ORIGINAL RESEARCH article
Sec. Public Mental Health
Volume 8 - 2020 | https://doi.org/10.3389/fpubh.2020.570832
Effects of Fertility Behaviors on Depression Among the Elderly: Empirical Evidence From China
- 1School of Economics and Management, Northwest Agricultural and Forestry University, Xianyang, China
- 2School of Public Administration, Zhongnan University of Economics and Law, Wuhan, China
- 3Institution of Population and Labor Economics, The Chinese Academy of Social Science, Beijing, China
- 4School of Public Economy and Management, Shanghai University of Finance and Economics, Shanghai, China
Background: Increased population aging is associated with increased incidence of depression among the elderly. Existing studies have shown that ill-advised fertility behaviors during their youth also affect the health of the elderly. However, insufficient attention has been paid to depression among elderly in China. This paper focuses on how fertility behaviors affect senile depression among parents by examining the heterogeneity of such effects and tests the applicability of existing theoretical findings in a Chinese sample.
Methods: The effects of fertility behaviors on depression among the elderly were investigated using the China Health and Retirement Longitudinal Study (CHARLS), a nationally representative dataset. The effects of early-age fertility behaviors on the degree of depression among the elderly were investigated using ordinary least squares and ordered probit models that adjusted for demographic and socioeconomic factors.
Results: (1) The age of first childbirth, childbearing period, and number of births were significantly and positively correlated with the degree of depression among the elderly (particularly rural persons aged 50–70 and older womens). (2) Elderly persons with sons had no better mental health status than those without sons, thus indicating the inapplicability of the traditional concept of “more sons are equal to more happiness” to the actual mental health situation of the elderly in China today.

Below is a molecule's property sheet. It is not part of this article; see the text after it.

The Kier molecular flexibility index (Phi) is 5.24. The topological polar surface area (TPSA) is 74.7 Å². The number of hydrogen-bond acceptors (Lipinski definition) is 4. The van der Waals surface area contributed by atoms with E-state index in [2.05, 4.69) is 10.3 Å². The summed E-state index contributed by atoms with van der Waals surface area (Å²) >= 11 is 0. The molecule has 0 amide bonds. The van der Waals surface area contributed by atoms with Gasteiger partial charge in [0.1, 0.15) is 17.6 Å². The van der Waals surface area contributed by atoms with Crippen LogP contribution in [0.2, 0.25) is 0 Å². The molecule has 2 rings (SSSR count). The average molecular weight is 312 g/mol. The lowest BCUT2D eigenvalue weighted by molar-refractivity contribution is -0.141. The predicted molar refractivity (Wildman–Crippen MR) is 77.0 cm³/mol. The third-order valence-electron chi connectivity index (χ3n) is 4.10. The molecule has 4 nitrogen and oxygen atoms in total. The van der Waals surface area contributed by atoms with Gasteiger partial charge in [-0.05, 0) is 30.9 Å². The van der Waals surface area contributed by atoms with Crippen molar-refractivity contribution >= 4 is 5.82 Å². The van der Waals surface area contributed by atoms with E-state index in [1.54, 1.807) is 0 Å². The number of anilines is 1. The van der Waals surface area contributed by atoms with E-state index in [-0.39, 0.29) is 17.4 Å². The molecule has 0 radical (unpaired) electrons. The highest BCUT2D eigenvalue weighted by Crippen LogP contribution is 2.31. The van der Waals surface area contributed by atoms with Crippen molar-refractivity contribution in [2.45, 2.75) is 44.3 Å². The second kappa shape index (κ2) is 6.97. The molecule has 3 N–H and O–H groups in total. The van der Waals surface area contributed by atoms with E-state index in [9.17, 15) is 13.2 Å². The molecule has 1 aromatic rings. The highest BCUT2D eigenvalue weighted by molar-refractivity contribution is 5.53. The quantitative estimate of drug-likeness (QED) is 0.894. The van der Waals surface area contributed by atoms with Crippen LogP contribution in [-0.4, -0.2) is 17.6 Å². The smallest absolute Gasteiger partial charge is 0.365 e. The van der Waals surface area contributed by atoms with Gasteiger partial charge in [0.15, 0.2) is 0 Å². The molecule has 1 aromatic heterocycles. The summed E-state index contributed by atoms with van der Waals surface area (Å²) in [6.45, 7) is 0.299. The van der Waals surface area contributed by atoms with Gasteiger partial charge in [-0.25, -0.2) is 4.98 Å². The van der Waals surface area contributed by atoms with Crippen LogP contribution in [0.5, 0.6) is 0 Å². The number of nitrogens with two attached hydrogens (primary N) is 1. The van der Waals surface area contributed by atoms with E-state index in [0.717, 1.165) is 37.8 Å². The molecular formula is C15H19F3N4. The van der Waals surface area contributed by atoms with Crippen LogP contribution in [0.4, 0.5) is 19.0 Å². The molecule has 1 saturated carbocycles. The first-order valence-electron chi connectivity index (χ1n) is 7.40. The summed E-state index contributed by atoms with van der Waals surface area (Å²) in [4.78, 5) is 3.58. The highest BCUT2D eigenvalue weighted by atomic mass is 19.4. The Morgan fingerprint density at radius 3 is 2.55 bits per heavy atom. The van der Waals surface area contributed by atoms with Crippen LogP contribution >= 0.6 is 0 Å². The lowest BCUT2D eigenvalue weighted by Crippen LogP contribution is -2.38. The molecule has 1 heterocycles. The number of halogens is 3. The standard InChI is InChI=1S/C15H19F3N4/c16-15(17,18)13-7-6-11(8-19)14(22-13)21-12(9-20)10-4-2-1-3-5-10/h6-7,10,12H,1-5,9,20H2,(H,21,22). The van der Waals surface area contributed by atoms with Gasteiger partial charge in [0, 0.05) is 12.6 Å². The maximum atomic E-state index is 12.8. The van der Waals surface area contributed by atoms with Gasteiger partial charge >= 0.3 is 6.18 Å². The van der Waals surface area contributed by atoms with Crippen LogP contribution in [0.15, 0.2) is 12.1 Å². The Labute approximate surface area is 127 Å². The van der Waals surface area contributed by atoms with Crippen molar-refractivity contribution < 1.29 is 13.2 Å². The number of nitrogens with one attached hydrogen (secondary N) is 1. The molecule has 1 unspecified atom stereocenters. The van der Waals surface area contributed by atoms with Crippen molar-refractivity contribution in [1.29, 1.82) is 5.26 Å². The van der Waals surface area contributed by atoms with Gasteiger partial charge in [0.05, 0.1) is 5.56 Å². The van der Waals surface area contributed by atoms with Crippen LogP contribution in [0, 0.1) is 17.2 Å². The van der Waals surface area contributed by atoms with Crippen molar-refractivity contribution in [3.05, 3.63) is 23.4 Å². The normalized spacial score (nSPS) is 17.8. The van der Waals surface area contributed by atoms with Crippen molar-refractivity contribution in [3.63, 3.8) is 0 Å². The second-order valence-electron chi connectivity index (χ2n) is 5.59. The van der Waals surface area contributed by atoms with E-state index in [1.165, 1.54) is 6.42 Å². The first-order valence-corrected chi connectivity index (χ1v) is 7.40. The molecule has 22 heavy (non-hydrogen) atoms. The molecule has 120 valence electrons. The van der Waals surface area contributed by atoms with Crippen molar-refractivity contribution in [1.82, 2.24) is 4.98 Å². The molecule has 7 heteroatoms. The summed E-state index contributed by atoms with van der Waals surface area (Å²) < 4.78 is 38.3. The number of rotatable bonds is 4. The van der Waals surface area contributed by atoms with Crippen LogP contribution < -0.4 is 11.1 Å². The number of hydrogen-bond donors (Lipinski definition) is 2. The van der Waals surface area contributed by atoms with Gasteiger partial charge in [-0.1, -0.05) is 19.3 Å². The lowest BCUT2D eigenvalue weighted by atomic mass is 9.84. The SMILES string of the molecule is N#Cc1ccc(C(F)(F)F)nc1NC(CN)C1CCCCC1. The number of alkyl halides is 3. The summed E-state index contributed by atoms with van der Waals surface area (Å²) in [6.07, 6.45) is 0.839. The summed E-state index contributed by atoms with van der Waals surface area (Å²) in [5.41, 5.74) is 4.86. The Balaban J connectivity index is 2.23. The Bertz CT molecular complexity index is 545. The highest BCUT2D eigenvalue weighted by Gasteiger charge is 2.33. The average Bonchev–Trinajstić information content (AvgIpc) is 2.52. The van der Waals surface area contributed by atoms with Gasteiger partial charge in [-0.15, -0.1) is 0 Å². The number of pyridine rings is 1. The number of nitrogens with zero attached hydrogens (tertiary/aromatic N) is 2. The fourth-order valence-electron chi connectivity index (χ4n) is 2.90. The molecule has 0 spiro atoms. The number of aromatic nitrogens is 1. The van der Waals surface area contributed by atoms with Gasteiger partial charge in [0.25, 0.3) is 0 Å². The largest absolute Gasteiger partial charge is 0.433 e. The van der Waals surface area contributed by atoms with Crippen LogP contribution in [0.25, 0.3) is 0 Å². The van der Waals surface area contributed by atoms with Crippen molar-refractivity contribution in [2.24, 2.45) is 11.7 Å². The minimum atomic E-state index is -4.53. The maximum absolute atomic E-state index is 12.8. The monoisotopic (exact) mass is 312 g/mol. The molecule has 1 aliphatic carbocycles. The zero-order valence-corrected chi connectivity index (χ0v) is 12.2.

Conclusion: Overall, multiple, late, and boy-oriented childbearing and overly long childbearing periods had negative effects on mental health among Chinese elderly persons. This study tested the applicability of existing theoretical inferences and empirical conclusions in China, thereby further expanding the current literature regarding the effects of fertility behaviors on depression among the elderly.
Increased population aging is associated with increased incidence of depression among the elderly (1). Studies have shown that ill-advised fertility behaviors at a young age also affect the health of the elderly, particularly their mental health (2–4). This raises the question of whether there exists a relationship between fertility behaviors (e.g., number of births, age of first childbirth, childbearing period, and gender structure1) and the degree depression among the elderly.
Regarding the effects of fertility behaviors on the mental health of parents, it is known that fertility generally increases the rate of depression among mothers. However, there is no current consensus on how this affects fathers (5–8). However, in general, mothers experience more stress than fathers (5). This is because many mothers are required to work while also raising children; studies have shown that raising children increases negative emotions (5, 6). While this finding has since been corroborated, it has simultaneously been shown that childbearing can actually increase happiness for fathers (7, 9). In contrast, a study that found motherhood did not increase positive emotions for women also found that fatherhood did not significantly increase life satisfaction for men (8). Roeters et al. (10) further argued that parenthood has no effect on happiness for men, but has negative effects on happiness for women. Further, prenatal lifestyles exert differential effects on happiness between men and women. Specifically, men with active lifestyles who become fathers tend to find that their happiness decreases, while women with substantial amounts of leisure time or long working hours who become mothers experience positive effects on their happiness, albeit in relatively small measure.